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NPS Director on Sequestration
Subject: Jarvis letter on sequestration
February 26, 2013
To: All National Park Service Employees
From: Director /s/ Jonathan B. Jarvis
Subject: Update on Preparations for Potential Sequestration

     While there is a slim possibility that Congress will reach an agreement that eliminates the need for sequestration and the senseless, across-the-board budget cuts that it will impose, with the March 1 deadline only days away we must finalize our plans, be ready to implement them, and prepare for the resulting impacts on our visitors, our partners, our parks and programs, and on each and every employee.

     Sequestration requires the National Park Service to take a five percent – $134 million – reduction in the funds we expected, and it must happen in the remaining seven months of this fiscal year. We have few options and even less flexibility. No park or program is immune, and each was required to submit a plan of how the cut would be taken and the impacts that would result. This was a tough assignment and I appreciate everyone stepping up to get it done. A review of the plans Service-wide offers a grim reality of how we will have to reduce the level of direct services we provide to the American people in parks and communities across the country. There will be wide-ranging and long-term consequences. And there will be – and already have been – negative impacts across our entire workforce. While plans are still be finalized, we expect the following to happen:

     All 25,000 National Park Service employees will face challenges in performing your job. Because we are just as dedicated to the proper stewardship of taxpayer dollars as we are to the stewardship of their parks, we have been prudent about spending since the start of the fiscal year. Since October 1, we have delayed filling many vacant permanent jobs and reduced travel and other expenses. Secretary Salazar has implemented a Department-wide hiring freeze as well as given direction to reduce overtime, travel, training, contracts, cooperative agreements, and grants and eliminate conference attendance. I want to emphasize to you that keeping positions vacant is not a sustainable strategy; it cripples our ability to meet mission responsibilities – from providing education programs to kids, to coordinating wildlife research, to managing museum collections – and it increases the burden on remaining staff that take on additional critical work that cannot go undone.

     Furloughs of Permanent Employees. We are still finalizing our plans and assessing whether furloughs of NPS permanent employees will be required. Across the Department of the Interior, it is expected that thousands of permanent employees will be furloughed for up to 22 work days. In the unfortunate event it comes to furloughs, all affected employees will be provided at least 30 days notice or in accordance with the designated representative collective bargaining agreement, as appropriate. We continue to engage in discussions with employee unions to ensure that any furloughs are applied in an appropriate manner meeting agency mission requirements. If you have questions on this issue, I encourage you to go to the Office of Personnel Management website, which has helpful information and answers to frequently asked questions regarding furloughs (found at , under the "administrative furlough" section).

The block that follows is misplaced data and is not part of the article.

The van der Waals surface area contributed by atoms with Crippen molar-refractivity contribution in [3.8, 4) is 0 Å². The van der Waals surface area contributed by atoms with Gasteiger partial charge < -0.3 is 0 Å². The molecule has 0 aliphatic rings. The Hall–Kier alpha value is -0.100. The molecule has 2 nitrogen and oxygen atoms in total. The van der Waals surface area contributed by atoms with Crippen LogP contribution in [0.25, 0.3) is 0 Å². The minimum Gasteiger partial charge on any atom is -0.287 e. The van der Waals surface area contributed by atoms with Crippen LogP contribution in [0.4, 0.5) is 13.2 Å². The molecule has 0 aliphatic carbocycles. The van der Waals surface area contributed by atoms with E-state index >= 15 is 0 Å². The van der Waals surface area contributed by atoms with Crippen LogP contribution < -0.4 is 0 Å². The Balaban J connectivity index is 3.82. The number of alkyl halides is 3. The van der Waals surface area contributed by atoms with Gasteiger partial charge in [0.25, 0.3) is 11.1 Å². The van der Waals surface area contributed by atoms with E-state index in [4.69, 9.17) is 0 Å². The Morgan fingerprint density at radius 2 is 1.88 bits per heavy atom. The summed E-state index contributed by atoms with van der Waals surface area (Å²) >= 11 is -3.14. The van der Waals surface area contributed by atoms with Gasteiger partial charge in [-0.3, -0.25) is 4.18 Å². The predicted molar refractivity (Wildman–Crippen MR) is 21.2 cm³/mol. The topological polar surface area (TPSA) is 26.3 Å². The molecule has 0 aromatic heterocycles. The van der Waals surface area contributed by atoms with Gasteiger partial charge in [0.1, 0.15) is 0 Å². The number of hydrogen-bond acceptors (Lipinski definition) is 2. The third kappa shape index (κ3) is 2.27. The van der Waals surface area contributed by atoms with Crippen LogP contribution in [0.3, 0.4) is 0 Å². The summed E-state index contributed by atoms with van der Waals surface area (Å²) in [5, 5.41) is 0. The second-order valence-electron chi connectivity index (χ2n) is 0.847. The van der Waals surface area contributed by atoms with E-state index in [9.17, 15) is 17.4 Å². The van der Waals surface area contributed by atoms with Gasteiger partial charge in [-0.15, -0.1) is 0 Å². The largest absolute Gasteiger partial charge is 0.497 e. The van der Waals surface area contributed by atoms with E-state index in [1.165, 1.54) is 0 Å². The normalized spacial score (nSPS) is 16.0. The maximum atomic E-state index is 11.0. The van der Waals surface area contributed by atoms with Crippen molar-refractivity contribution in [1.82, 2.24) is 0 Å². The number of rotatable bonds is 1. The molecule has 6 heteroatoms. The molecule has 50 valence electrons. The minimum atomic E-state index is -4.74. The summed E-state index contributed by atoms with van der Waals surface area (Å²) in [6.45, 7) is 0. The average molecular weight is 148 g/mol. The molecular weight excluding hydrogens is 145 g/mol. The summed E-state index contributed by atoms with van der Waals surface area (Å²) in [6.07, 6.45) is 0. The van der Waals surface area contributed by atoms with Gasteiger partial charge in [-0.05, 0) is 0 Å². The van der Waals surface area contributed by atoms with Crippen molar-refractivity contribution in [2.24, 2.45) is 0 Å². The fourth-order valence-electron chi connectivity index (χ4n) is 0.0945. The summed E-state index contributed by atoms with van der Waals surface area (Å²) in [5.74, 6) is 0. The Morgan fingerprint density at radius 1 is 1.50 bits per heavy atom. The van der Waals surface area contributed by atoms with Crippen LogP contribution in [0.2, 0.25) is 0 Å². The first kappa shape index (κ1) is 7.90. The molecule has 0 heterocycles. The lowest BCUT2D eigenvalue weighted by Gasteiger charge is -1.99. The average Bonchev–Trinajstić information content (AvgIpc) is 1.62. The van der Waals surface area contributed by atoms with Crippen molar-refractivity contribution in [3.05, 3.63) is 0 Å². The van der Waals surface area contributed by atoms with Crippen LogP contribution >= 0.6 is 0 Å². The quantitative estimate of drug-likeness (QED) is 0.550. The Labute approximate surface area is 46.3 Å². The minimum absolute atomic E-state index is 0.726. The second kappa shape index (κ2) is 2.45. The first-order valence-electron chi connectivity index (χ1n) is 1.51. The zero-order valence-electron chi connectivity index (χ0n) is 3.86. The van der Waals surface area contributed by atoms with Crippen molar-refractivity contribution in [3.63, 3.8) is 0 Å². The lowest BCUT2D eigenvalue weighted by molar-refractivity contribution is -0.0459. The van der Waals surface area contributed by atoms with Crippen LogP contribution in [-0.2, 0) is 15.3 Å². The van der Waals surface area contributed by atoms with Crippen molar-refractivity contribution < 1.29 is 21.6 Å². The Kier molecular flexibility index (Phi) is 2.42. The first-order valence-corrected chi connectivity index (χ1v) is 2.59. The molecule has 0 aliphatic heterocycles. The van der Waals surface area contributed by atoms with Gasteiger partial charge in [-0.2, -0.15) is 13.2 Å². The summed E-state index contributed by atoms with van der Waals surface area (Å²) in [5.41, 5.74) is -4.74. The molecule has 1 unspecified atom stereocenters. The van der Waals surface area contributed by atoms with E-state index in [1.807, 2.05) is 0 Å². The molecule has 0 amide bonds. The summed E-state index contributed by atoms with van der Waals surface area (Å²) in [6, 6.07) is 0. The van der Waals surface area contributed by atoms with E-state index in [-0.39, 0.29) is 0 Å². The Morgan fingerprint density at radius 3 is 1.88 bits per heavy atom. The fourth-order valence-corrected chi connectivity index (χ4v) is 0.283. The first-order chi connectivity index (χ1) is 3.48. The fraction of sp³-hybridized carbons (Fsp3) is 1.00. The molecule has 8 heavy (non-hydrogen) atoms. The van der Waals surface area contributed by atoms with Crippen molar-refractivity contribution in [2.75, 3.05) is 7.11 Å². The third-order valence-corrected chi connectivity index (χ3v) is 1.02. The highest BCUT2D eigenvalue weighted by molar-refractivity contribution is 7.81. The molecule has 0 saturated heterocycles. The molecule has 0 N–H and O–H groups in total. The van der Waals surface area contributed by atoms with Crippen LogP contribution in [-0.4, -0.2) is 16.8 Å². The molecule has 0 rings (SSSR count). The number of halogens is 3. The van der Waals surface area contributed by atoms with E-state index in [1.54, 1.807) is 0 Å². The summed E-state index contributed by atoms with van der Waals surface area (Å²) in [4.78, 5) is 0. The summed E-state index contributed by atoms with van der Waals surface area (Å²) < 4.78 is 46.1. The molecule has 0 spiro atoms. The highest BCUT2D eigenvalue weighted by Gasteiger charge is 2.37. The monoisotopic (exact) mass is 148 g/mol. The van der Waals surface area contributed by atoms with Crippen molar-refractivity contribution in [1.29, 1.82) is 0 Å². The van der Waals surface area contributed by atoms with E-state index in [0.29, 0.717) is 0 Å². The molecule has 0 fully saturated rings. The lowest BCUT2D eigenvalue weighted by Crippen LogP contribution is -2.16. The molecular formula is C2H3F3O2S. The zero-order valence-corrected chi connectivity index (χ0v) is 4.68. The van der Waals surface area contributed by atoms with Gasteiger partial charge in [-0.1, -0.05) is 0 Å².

Seasonal employees will be furloughed, have delayed starts, shortened employment periods, or will not be hired at all. We lose our utility infielders. Our seasonal workforce is the "bench" we turn to when fires break out, search and rescue operations are underway, and every other collateral duty in the world needs doing. Many of these folks return year after year; they are the repositories of amazing institutional knowledge for the park…and our visitors. The sequestration will hit just as many parks are gearing up to hire seasonals. In some parks, like Yellowstone, the impact has already started; those who would normally be getting ready to plow roads for the spring season are on hold and the opening of the park could be delayed up to a month. All seasonal employees that are furloughed will be provided at least 30 days notice.

     We will be unable to hire the number of students that we had planned – halting the progress on youth hiring of the last four years. Students are a vital part of our workforce today and integral to the National Park workforce of tomorrow. Sequestration will mean that we will be unable to meet our youth hiring goals. We also expect significant reductions to cooperative agreements with partners that fund youth work crews and are the foundation for our vision of a 21st Century Conservation Corps. Our inability to hire students and enter into cooperative agreements will have lasting impacts as these young people are forced to find work elsewhere and ultimately may make different career choices.

     Sequestration will have long-term and wide-ranging effects.

     1. Economic. Reduced services and access will make families planning summer vacations think twice about coming to a national park. A drop in visitation could have devastating effects on the economies of gateway communities who depend on visitor spending and shut down park lodging, food, and other services provided by concessioners who support 25,000 jobs. Just today we announced that visitor spending in 2011 pumped $30 billion into the national economy that supported 252,000 jobs.